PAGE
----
Online event organizers can reassure attendees that attending an online event isn’t as different as it might seem. Remind them that simple questions (such as “what’s your favorite book right now?”) go just as far in making friends in a chat thread as they do face-to-face.
Include. In the online environment, Savadogo says, we each need to commit to including ourselves—and others. Sitting alone at a computer is isolating. When someone else can’t walk over to say hello, the onus is on each of us to engage. But that doesn’t mean it’s impossible to reach out to strangers. “Don’t be afraid to direct chat message someone during a session to tell them you like their video background or ask what they’re enjoying most about the conference. Reach out! People respond very well to direct communication,” says Savadogo.
Online event organizers can encourage attendees to take some responsibility for including each other. It’s OK to acknowledge that online events can feel awkward for everyone at first. But if every person reaches out to one or two people during the course of the event, there’s a far better chance that everyone will make meaningful new connections.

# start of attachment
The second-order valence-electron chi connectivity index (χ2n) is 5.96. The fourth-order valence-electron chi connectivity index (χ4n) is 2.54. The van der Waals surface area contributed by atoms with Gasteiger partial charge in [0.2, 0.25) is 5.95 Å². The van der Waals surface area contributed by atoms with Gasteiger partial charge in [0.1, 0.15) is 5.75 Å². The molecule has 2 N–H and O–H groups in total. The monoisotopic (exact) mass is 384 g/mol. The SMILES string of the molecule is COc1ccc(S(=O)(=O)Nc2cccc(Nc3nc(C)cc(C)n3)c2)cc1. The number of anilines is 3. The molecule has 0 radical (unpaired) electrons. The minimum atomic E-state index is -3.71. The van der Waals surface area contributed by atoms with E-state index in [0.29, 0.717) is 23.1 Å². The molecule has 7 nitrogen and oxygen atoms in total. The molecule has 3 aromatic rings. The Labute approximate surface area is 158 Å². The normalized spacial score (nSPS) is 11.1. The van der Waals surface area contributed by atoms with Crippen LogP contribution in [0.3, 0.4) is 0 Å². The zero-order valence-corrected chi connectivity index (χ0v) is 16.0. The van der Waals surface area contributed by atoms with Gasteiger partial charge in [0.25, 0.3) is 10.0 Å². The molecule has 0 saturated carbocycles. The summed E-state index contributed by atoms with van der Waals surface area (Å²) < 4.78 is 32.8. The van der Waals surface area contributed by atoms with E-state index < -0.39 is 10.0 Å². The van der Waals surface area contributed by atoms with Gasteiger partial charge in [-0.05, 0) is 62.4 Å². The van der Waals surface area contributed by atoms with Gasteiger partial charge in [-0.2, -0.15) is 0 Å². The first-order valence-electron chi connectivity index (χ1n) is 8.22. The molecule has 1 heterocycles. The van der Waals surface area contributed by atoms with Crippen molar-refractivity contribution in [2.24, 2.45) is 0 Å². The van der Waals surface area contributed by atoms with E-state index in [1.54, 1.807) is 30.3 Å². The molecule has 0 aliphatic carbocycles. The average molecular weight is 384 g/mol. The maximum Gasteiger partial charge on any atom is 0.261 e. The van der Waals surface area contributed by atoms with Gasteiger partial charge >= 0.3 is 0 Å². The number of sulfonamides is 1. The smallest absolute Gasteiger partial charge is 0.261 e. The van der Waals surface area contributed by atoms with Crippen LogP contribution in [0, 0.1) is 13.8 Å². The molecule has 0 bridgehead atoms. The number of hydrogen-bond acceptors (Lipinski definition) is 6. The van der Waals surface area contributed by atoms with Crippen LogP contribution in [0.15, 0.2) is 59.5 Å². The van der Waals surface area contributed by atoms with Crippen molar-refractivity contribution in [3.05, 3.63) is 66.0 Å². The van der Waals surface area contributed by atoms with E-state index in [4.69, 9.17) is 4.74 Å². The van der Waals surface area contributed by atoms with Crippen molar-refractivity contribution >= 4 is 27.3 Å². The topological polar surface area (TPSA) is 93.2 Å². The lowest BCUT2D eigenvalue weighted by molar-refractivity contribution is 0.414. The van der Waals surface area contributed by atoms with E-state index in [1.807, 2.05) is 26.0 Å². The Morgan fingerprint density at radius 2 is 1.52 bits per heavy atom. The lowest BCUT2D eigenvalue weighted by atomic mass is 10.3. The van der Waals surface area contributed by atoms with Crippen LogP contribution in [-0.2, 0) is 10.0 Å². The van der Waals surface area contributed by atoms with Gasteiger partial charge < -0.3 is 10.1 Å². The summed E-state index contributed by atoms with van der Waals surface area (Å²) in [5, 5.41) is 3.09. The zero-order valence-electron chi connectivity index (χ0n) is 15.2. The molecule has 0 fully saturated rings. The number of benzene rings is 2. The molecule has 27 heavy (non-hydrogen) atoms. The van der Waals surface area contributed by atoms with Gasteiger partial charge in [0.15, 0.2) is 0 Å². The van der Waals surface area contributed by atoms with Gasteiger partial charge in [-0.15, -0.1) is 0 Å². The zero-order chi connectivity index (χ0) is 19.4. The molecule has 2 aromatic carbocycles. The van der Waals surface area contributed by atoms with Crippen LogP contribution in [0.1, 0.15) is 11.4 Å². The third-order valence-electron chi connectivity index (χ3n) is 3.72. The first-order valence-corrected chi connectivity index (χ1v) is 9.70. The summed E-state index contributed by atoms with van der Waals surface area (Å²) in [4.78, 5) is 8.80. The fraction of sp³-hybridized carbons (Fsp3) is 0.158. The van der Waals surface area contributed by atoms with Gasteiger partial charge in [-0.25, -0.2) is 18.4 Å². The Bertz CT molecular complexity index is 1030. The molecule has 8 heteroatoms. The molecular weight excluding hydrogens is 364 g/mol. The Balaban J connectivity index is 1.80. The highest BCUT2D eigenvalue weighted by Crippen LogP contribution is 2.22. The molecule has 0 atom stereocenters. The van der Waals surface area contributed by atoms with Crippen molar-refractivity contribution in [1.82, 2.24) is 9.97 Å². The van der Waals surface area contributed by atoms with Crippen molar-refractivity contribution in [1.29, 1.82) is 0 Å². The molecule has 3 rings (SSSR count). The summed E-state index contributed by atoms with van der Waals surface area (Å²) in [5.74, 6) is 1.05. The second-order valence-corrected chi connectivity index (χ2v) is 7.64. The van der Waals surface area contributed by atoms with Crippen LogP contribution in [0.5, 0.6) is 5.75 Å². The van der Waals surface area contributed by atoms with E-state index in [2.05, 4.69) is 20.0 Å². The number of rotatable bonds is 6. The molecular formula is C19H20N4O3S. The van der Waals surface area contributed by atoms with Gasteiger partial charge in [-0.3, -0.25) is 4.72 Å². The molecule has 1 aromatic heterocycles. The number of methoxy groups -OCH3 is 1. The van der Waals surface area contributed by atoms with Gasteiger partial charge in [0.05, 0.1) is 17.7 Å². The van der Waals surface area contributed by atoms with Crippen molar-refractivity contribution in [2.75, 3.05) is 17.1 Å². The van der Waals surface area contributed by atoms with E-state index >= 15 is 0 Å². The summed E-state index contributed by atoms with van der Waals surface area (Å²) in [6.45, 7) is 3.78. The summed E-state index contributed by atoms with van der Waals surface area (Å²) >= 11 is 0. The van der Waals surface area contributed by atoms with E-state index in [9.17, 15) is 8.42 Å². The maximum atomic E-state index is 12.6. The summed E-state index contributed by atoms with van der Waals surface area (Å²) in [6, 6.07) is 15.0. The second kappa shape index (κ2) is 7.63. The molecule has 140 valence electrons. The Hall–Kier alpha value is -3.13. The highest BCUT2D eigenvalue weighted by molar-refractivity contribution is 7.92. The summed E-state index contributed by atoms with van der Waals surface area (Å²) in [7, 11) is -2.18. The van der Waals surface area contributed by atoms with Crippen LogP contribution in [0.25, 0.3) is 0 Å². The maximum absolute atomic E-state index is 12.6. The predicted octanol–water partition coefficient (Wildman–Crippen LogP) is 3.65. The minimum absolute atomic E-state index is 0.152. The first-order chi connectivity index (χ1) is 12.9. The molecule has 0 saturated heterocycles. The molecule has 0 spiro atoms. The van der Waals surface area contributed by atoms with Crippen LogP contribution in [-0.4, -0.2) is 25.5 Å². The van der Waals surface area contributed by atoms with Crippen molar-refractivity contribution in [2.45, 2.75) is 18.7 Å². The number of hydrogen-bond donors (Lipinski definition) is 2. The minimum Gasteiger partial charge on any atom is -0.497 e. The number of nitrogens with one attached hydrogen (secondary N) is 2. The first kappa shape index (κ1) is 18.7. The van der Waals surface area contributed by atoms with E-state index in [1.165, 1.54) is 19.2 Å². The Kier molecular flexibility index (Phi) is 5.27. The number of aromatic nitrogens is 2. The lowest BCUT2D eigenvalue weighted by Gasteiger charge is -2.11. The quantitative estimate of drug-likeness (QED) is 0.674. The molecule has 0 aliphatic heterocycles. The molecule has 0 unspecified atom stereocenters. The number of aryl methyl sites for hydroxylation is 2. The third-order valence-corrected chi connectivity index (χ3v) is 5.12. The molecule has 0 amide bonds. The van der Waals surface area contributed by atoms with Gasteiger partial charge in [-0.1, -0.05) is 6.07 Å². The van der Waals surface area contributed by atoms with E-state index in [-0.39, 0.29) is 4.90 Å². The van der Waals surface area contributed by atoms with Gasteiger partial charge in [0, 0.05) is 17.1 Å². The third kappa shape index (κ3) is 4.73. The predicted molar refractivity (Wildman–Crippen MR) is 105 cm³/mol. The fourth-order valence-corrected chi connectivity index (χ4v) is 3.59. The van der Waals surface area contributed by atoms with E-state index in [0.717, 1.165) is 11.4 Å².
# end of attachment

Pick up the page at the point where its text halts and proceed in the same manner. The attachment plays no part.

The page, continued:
Continue the conversation afterward. “The event might be over, but your networking isn’t,” reminds Savadogo. “How are you managing your network?” She suggests sending thank you messages to a few people on social media from the event. She also recommends scheduling debrief conversations with friends after the event to talk through the experience, share what you learned, and make a plan to follow up on remaining questions or loose ends. Finally, keep the conversation going on social media by posting about what you learned, what you want to learn more about, and asking others to share the same.
Online event organizers can keep conversations going by sending conversation prompts to attendees in the weeks and months after the event. This can be done automatically and is a great way to seed ongoing connection and networking.
What are your favorite ways to connect during online events? Have you attended an online event that did it well? What have you seen that did not work? Share your thoughts in the Comments below.